Readers will remember last week’s item on Kin and the excitement in a presentation by its managing director Don Harper on the game-changing potential of its high-grade Lewis discovery in April, part of its 50,000 ounce-year Leonora gold project (LGP) development, with first production slotted for mid-2018.
Lewis was previously regarded as being prospective for supergene mineralisation, handy but no game changer. But the April hits of high-grade primary gold suggests it could represent the top of a large mineralised shear system in a part of the world where they are known to go to great depths.
The beauty of Lewis is that it has the potential to sweeten the grade of material to be fed to the LGP. So with the same mining and treatment rates, gold production could be much higher than the base case of 50,000 ounces a year. How much higher is guesswork at this stage.
But given the high grade nature of the hits reported to date, 75,000 ounces and more would not surprise. More drilling is underway and Harper was left last week to suggest people buckle up for the ride.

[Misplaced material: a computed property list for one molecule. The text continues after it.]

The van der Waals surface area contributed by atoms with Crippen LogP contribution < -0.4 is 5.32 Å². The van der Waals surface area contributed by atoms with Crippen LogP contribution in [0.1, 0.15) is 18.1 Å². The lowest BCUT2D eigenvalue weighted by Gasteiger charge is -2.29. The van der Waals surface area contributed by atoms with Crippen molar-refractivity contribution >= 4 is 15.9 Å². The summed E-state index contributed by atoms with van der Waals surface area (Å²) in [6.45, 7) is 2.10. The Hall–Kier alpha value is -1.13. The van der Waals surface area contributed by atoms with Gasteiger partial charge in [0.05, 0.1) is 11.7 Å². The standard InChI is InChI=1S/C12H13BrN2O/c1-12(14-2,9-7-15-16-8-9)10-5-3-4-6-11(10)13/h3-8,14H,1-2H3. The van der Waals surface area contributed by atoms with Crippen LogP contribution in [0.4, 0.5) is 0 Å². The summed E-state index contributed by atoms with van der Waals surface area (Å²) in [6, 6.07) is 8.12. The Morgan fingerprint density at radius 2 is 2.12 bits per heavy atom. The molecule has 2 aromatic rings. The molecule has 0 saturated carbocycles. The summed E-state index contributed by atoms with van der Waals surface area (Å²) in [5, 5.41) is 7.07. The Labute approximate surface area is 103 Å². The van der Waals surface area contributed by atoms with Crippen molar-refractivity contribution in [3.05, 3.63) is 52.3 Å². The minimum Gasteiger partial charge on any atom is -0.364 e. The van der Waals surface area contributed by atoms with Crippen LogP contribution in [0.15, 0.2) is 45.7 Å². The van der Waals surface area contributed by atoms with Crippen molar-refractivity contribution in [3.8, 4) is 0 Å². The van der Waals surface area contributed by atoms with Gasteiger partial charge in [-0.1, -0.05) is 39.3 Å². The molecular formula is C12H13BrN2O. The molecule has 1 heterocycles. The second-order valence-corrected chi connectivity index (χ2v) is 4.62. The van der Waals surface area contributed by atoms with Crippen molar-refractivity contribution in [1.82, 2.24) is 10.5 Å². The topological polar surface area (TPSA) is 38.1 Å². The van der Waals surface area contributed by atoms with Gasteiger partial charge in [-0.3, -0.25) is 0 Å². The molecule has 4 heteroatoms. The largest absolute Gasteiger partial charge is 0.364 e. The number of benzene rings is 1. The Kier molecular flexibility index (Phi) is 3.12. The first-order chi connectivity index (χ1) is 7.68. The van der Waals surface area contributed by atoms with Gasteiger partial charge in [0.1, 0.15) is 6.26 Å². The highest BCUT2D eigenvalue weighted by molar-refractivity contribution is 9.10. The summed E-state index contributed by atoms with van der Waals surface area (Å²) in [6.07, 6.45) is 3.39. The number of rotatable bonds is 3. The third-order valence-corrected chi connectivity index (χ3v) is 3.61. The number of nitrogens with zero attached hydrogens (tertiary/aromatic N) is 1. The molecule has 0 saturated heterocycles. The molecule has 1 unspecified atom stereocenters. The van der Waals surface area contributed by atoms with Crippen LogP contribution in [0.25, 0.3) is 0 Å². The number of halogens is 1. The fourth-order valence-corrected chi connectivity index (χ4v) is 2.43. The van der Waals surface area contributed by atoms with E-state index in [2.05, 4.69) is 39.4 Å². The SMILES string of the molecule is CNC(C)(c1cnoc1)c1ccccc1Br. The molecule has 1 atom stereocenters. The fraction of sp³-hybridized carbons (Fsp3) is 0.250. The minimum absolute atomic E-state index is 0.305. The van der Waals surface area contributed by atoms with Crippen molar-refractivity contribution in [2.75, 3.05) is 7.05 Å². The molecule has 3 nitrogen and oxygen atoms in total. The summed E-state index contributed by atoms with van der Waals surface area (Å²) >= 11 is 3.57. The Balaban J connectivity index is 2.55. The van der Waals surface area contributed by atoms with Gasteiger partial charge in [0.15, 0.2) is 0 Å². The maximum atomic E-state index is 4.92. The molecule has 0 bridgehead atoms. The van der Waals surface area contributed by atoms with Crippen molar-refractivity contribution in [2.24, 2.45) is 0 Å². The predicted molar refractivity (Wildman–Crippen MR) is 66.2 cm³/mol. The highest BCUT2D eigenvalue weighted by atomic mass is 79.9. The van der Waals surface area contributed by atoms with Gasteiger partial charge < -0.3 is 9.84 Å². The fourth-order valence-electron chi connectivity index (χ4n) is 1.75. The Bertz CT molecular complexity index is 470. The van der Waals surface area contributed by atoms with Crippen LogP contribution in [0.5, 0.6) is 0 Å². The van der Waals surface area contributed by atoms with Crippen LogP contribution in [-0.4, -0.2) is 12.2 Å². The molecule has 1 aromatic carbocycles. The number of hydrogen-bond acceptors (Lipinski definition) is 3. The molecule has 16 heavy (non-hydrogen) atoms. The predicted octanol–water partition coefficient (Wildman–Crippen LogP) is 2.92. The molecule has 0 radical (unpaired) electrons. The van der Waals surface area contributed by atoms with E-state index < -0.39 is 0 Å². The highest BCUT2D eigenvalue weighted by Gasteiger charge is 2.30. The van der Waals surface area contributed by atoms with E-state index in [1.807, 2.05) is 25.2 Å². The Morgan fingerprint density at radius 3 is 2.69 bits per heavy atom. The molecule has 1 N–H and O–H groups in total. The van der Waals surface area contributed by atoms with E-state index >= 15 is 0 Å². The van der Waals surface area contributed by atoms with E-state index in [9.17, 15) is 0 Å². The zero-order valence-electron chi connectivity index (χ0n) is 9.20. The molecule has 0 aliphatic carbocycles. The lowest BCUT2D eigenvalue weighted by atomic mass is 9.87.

Kin was a 20c stock before the April discovery at Lewis. And when Harper spoke last week it was 38.5c. It has since edged higher to 40c, delivering 1832 a nice little earn at this stage.
More results from Lewis can’t be far off now. And if latest drilling points to repeat discoveries of similar high-grade structures to Lewis along the 12km shear zone under Kin’s control, 1832 will be rightly pleased with itself.
One of Australia’s leading business journalists, Barry FitzGerald, has joined the Resources Rising Stars’ Ten Bagger team. FitzGerald, who is a specialist resources reporter with 40 years’ experience, will publish his highly regarded weekly column...